(If you're interested as to how we go about it: I had two business trips to Tokyo, visited a third time during the Japan Golden Week holiday when fares were cheap and a fourth time over the New Year on the way back from Australia. He had a business trip to France (where I joined him--great story) and he came to New York for a couple of weeks over Thanksgiving. Next year, he's agreed to mend his cheapskate ways and come to New York more often.)

    We don't need to plan elaborate activities; just living a normal life in each other's company is good enough.

    And finally, it helps that we have financial and life ties that bind us together. Though the house in Australia is in my name, and the apartment in Tokyo is in his, we've earmarked the first as our retirement home and the second as a source of retirement income. Our homes are littered with each others' furniture and stuff. (Which reminds me, honey, if you're reading this, can you send the Diana Krall CDs?).

    If you two weren't together long enough, or your lives weren't so intertwined, then it's tough on you and your love, Titan.

    Entirely independent of the long-distance issue, when a relationship ends you suffer grief. Just like in a bereavement. So you have to follow the five or however-many stages of grief: Shock, anger, bargaining etc...

    Sounds like you're in the shock stage. Get angry. It'll help you move on.

    PM me if you'd like to chat further.

    Warm regards,

    HB8
     
  5. MrMXYZPTLK

    MrMXYZPTLK New Member

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    I'm sorry and this may sound mean of me, but I think your in the wrong support group
     
  6. B_Hung Muscle

    B_Hung Muscle New Member

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    Not mean, just wrong. This is the right place -- as many of the above posts prove. Titan, the only thing that helps this is time. We've all been there and it's the worst.
     
  7. panthera

    panthera New Member

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    Nope, he is in the right support group. The "we only talk about our big penis" group is around the corner, on the right.
    Sheesh, WTF is going on at LPSG these last few days? Titan has every right to be here with these topics.
    That is what the "support" part of LPSG means.
    Or did you get it confused with "supporter?, as in "athletic"???
     
  8. panthera

    panthera New Member

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    Titan, honey, I know that time does not heal all wounds. Some yes, some no. Why don't you sit down and write him a letter asking how he feels and what he wants with you two? Don't threaten, don't set any make or break conditions just something like:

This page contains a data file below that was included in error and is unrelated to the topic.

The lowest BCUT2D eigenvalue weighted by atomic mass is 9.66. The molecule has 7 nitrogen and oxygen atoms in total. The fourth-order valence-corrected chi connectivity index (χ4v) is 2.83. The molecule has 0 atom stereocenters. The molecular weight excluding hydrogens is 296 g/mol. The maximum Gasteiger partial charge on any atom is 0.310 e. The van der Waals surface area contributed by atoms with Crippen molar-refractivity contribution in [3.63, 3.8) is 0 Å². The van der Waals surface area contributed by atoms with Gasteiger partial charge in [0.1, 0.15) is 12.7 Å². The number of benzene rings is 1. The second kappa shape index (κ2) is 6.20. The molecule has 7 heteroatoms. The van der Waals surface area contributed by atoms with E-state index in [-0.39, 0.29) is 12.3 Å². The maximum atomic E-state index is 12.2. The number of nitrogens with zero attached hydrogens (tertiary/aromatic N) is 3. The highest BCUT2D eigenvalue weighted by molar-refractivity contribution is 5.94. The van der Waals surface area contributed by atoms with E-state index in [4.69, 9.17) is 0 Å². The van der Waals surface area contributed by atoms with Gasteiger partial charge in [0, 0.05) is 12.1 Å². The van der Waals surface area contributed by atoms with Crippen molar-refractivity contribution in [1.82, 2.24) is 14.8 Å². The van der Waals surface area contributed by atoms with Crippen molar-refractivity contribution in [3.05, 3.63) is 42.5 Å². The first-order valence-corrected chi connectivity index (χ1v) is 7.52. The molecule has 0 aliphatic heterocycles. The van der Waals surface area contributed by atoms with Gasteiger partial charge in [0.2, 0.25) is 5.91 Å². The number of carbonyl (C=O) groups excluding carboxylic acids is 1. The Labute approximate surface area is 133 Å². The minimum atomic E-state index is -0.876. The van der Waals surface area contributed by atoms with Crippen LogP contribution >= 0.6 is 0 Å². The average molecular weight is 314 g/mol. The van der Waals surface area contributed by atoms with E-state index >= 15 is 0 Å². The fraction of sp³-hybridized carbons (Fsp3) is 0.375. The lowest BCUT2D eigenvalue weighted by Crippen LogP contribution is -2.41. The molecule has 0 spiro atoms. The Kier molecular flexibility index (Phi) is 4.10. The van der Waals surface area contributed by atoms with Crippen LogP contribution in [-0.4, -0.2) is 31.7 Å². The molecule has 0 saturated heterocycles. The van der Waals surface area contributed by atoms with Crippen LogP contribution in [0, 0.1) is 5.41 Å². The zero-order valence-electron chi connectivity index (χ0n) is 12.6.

Dearest,
    In the last few weeks I have really missed the closeness and affection between us. Has something changed? It just seems like it can't only be the awful amount of work you're doing. Please let me know what's up - your friendship, love and affection mean so much to me.

    Or whatever -maybe someone else here can offer better support.

    The main thing is, in my opinion, to get things clear. Only then can you work with it. Maybe he is just going through a bad time. Maybe it is over. Until you know, you can't move on. With or without him.

    Good luck, I will keep you in my thoughts.
     
  9. B_HungSpermBoy

    B_HungSpermBoy New Member

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    I'm sorry you're feeling bad. I know how painful it can be. I'd definitely try & contact the person, and explain your feelings.
     
  10. Matthew

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    Titan, it's really hard to sustain a long-distance relationship, even when two people care about each other. Sometimes it doesn't help to try and figure out "what went wrong" - it often just leads to blaming yourself, and that won't solve anything. When your lover lives a continent away, the odds are stacked against you - you might not even have done anything "wrong."

    What others have said about needing time to heal is right on. There's no quick fix. But hang in there and it WILL pass. In the meantime, be really good to yourself. In fact, spoil yourself for a little while. You deserve it after going through this. Most importantly, reach out to the people that care about you. Plan to talk and spend time with them. If there aren't enough people that you feel comfortable talking about it with, I bet you'll find some here.

    Take care. And who knows? This whole thing might just open the door for something beautiful around the corner.
     
  11. D_Elijah_MorganWood

    D_Elijah_MorganWood New Member

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    I typically don't mend quickly. My prescription for a breakup is this:
    Don't spend much time alone (hang out with your friends)
    Go on at least one date. Keep doing it until you have a good one.
    Do something to improve yourself.
    and the all important (as Pecker said):